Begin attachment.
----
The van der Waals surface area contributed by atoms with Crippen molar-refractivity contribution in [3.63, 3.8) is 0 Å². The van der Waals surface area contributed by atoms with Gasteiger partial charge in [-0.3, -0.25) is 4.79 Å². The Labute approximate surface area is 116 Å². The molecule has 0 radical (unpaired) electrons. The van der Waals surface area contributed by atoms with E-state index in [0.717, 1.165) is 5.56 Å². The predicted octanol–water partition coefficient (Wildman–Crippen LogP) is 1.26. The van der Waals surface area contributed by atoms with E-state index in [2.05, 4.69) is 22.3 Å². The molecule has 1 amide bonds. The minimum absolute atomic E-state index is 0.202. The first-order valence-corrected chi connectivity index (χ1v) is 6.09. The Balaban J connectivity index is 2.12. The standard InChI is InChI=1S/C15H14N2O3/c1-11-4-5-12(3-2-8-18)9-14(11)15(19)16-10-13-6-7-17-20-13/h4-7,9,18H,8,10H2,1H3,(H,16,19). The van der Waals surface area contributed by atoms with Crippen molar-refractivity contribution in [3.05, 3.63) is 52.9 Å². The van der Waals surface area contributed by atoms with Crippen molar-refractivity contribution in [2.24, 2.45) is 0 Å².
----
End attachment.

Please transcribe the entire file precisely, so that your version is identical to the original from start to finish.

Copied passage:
The van der Waals surface area contributed by atoms with Crippen molar-refractivity contribution in [3.63, 3.8) is 0 Å². The van der Waals surface area contributed by atoms with Gasteiger partial charge in [-0.3, -0.25) is 4.79 Å². The Labute approximate surface area is 116 Å². The molecule has 0 radical (unpaired) electrons. The van der Waals surface area contributed by atoms with E-state index in [0.717, 1.165) is 5.56 Å². The predicted octanol–water partition coefficient (Wildman–Crippen LogP) is 1.26. The van der Waals surface area contributed by atoms with E-state index in [2.05, 4.69) is 22.3 Å². The molecule has 1 amide bonds. The minimum absolute atomic E-state index is 0.202. The first-order valence-corrected chi connectivity index (χ1v) is 6.09. The Balaban J connectivity index is 2.12. The standard InChI is InChI=1S/C15H14N2O3/c1-11-4-5-12(3-2-8-18)9-14(11)15(19)16-10-13-6-7-17-20-13/h4-7,9,18H,8,10H2,1H3,(H,16,19). The van der Waals surface area contributed by atoms with Crippen molar-refractivity contribution in [3.05, 3.63) is 52.9 Å². The van der Waals surface area contributed by atoms with Crippen molar-refractivity contribution in [2.24, 2.45) is 0 Å².